bore(redirected from bored)
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Related to bored: games, quizzes
bored out of (one's) brains
Extremely bored to the point of distraction, frustration, or irritation. I was bored out of my brains listening to that lecture this afternoon.
bored out of (one's) skull
Extremely bored to the point of distraction, frustration, or irritation. I was bored out of my skull listening to that lecture this afternoon.
bored to tears
Extremely bored to the point of distraction, frustration, or irritation. I was bored to tears listening to that lecture this afternoon.
bore (someone) to tears
To bore someone to the point of distraction, frustration, or irritation. The professor bored the whole class to tears. This film bores me to tears.
be bored to death
To be extremely bored. My flight's been delayed, and I'm bored to death after sitting around the airport all day.
bore someone stiffand bore someone to death; bore someone to tears
Fig. to be exceedingly dull and uninteresting. (Stiff means "dead.") The play bored me stiff. The lecture bored everyone to death.
bore the pants off of someone
Fig. to be exceedingly dull and uninteresting to someone. You bore the pants off of me! The lecture bored the pants off of everybody.
bore through someone
Fig. [for someone's gaze] to seem to penetrate the person being gazed or stared at. Her stare bored right through me.
bore through something
to pierce or drill through something. The drill bit could not bore through the steel plate.
bored sillyand bored to distraction; bored stiff; bored to death; bored to tears
very bored; extremely dull and uninteresting (Usually an exaggeration.) I was bored silly at the lecture. The dull speaker left me bored to distraction. I am bored to tears. Let's go home.
bore somebody to death
to make someone lose interest completely Herman was bored to death by the stories Arlie told.
bored out of your mind
extremely bored Jeanne moved to a small town in New York State, and she was bored out of her mind.
Usage notes: also used with other adjectives: I think he was scared out of his mind.
bore the arse off somebody(British & Australian very informal!) also bore the ass off somebody (American very informal!)
to make someone very bored These wildlife programmes bore the arse off me.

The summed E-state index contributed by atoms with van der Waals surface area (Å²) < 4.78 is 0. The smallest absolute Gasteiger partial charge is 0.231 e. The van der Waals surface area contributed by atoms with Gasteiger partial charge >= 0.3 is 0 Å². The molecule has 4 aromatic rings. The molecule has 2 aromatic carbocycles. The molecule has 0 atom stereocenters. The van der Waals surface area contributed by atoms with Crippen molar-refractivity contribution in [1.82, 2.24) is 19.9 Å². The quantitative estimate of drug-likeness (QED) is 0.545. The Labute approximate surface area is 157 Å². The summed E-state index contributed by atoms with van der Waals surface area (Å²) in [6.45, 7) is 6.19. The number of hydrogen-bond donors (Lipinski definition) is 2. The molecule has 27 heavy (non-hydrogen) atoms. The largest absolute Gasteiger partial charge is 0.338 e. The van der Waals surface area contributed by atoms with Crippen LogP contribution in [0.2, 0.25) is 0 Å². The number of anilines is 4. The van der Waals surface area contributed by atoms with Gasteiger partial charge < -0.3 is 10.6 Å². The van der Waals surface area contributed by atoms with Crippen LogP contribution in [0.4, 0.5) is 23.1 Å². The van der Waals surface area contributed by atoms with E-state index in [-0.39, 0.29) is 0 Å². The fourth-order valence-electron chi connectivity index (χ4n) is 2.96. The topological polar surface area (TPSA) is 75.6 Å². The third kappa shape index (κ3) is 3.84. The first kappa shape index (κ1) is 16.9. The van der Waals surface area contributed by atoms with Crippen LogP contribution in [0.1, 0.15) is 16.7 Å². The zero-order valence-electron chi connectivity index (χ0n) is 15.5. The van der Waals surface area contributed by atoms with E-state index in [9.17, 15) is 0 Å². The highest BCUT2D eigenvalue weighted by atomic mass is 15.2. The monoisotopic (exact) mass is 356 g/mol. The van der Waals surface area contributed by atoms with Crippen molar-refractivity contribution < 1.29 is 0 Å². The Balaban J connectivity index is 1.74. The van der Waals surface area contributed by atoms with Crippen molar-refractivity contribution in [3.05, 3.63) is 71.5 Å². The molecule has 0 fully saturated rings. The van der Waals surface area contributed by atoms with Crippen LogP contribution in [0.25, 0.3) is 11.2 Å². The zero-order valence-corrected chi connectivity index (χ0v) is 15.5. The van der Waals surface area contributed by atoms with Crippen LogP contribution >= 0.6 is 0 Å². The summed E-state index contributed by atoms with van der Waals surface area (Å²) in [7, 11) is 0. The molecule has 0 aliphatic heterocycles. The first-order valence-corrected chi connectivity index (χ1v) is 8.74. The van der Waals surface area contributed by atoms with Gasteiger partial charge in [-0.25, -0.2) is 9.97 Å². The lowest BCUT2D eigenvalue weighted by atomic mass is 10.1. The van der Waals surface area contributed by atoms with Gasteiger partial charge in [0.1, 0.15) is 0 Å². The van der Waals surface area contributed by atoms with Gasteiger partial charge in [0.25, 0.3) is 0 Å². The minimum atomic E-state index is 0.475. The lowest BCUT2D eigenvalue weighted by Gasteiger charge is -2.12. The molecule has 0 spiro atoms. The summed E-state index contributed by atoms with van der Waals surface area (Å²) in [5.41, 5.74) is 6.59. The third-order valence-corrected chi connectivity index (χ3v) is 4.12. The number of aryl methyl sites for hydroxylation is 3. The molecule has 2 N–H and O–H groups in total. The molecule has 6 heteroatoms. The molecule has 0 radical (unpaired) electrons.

be bored to death/tears(informal) also be bored stiff (informal)
to be very bored The speeches went on for an hour. I was bored to death.
bore to death
Also, bore to tears or bore stiff or bore the pants off. Weary someone through extremely dull talk or uninteresting action. For example, Sam was bored stiff by the opera but didn't dare to admit it, or Carol bores the pants off me with her constant talk of remodeling, or His books bore me to death. All four expression convey the idea of such exasperation that one dies, weeps, stiffens with annoyance, or has one's trousers removed. The verb bore has been used in this sense only since about 1750, and its etymology is unknown. The amplifications were added between about 1850 and 1950. Also see under pants off; talk one's arm off.
pants off, the
This phrase is used to intensify the meaning of verbs such as bore or charm or kid or scare or talk . For example, That speech bored the pants off us, or It was a real tornado and scared the pants off me. Playwright Eugene O'Neill used it in Ah, Wilderness! (1933): "I tell you, you scared the pants off him," and Evelyn Waugh, in A Handful of Dust (1934), had a variation, "She bores my pants off." [Colloquial; early 1900s] Also see bore to death; beat the pants off.
See also: pant
1. To make some hole or perforation in something by piercing, drilling, or digging: The termite bore little holes into the side of the wooden chest. I used a small drill bit to bore into the wood.
2. To stare at someone or something intently: I could sense everyone's eyes boring into my back as I left the room.